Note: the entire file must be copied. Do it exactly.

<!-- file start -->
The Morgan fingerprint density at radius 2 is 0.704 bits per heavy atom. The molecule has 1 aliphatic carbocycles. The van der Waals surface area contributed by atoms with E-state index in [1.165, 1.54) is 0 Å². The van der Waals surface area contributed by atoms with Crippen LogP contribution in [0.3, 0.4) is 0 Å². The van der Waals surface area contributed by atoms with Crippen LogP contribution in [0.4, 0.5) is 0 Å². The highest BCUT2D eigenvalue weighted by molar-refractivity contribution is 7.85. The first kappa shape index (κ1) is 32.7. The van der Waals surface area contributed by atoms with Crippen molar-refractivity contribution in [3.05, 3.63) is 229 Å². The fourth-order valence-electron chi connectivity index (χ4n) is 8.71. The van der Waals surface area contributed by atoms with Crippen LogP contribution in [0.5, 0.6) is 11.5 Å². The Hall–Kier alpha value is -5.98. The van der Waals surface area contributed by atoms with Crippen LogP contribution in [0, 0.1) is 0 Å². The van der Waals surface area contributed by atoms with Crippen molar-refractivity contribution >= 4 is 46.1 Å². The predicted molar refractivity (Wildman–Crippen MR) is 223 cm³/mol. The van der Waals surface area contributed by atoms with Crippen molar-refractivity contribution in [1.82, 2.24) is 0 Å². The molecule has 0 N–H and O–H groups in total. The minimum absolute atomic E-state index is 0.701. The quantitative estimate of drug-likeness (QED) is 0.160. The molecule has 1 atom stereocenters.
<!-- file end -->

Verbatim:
The Morgan fingerprint density at radius 2 is 0.704 bits per heavy atom. The molecule has 1 aliphatic carbocycles. The van der Waals surface area contributed by atoms with E-state index in [1.165, 1.54) is 0 Å². The van der Waals surface area contributed by atoms with Crippen LogP contribution in [0.3, 0.4) is 0 Å². The van der Waals surface area contributed by atoms with Crippen LogP contribution in [0.4, 0.5) is 0 Å². The highest BCUT2D eigenvalue weighted by molar-refractivity contribution is 7.85. The first kappa shape index (κ1) is 32.7. The van der Waals surface area contributed by atoms with Crippen molar-refractivity contribution in [3.05, 3.63) is 229 Å². The fourth-order valence-electron chi connectivity index (χ4n) is 8.71. The van der Waals surface area contributed by atoms with Crippen LogP contribution in [0.5, 0.6) is 11.5 Å². The Hall–Kier alpha value is -5.98. The van der Waals surface area contributed by atoms with Crippen LogP contribution in [0, 0.1) is 0 Å². The van der Waals surface area contributed by atoms with Crippen molar-refractivity contribution >= 4 is 46.1 Å². The predicted molar refractivity (Wildman–Crippen MR) is 223 cm³/mol. The van der Waals surface area contributed by atoms with Crippen molar-refractivity contribution in [1.82, 2.24) is 0 Å². The molecule has 0 N–H and O–H groups in total. The minimum absolute atomic E-state index is 0.701. The quantitative estimate of drug-likeness (QED) is 0.160. The molecule has 1 atom stereocenters.